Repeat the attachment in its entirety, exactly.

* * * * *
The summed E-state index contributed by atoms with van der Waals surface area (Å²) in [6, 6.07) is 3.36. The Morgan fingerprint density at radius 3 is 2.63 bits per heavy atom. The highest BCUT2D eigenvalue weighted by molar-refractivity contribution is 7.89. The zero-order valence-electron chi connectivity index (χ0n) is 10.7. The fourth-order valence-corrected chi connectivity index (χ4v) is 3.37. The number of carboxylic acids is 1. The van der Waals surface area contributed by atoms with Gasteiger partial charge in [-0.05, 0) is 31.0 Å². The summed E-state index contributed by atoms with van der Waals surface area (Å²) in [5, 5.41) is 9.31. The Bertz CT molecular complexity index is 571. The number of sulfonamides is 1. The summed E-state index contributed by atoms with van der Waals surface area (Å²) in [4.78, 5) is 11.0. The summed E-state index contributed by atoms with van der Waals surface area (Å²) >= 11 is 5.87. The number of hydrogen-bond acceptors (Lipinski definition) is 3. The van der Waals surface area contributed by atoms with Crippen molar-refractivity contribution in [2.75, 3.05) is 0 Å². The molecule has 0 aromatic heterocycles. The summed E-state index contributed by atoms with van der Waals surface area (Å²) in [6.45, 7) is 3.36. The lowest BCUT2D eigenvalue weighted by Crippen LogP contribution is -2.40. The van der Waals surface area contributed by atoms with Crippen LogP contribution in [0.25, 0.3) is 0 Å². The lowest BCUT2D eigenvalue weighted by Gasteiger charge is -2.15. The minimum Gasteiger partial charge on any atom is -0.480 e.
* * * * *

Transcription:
The summed E-state index contributed by atoms with van der Waals surface area (Å²) in [6, 6.07) is 3.36. The Morgan fingerprint density at radius 3 is 2.63 bits per heavy atom. The highest BCUT2D eigenvalue weighted by molar-refractivity contribution is 7.89. The zero-order valence-electron chi connectivity index (χ0n) is 10.7. The fourth-order valence-corrected chi connectivity index (χ4v) is 3.37. The number of carboxylic acids is 1. The van der Waals surface area contributed by atoms with Gasteiger partial charge in [-0.05, 0) is 31.0 Å². The summed E-state index contributed by atoms with van der Waals surface area (Å²) in [5, 5.41) is 9.31. The Bertz CT molecular complexity index is 571. The number of sulfonamides is 1. The summed E-state index contributed by atoms with van der Waals surface area (Å²) in [4.78, 5) is 11.0. The summed E-state index contributed by atoms with van der Waals surface area (Å²) >= 11 is 5.87. The number of hydrogen-bond acceptors (Lipinski definition) is 3. The van der Waals surface area contributed by atoms with Crippen molar-refractivity contribution in [2.75, 3.05) is 0 Å². The molecule has 0 aromatic heterocycles. The summed E-state index contributed by atoms with van der Waals surface area (Å²) in [6.45, 7) is 3.36. The lowest BCUT2D eigenvalue weighted by Crippen LogP contribution is -2.40. The van der Waals surface area contributed by atoms with Crippen LogP contribution in [0.25, 0.3) is 0 Å². The lowest BCUT2D eigenvalue weighted by Gasteiger charge is -2.15. The minimum Gasteiger partial charge on any atom is -0.480 e.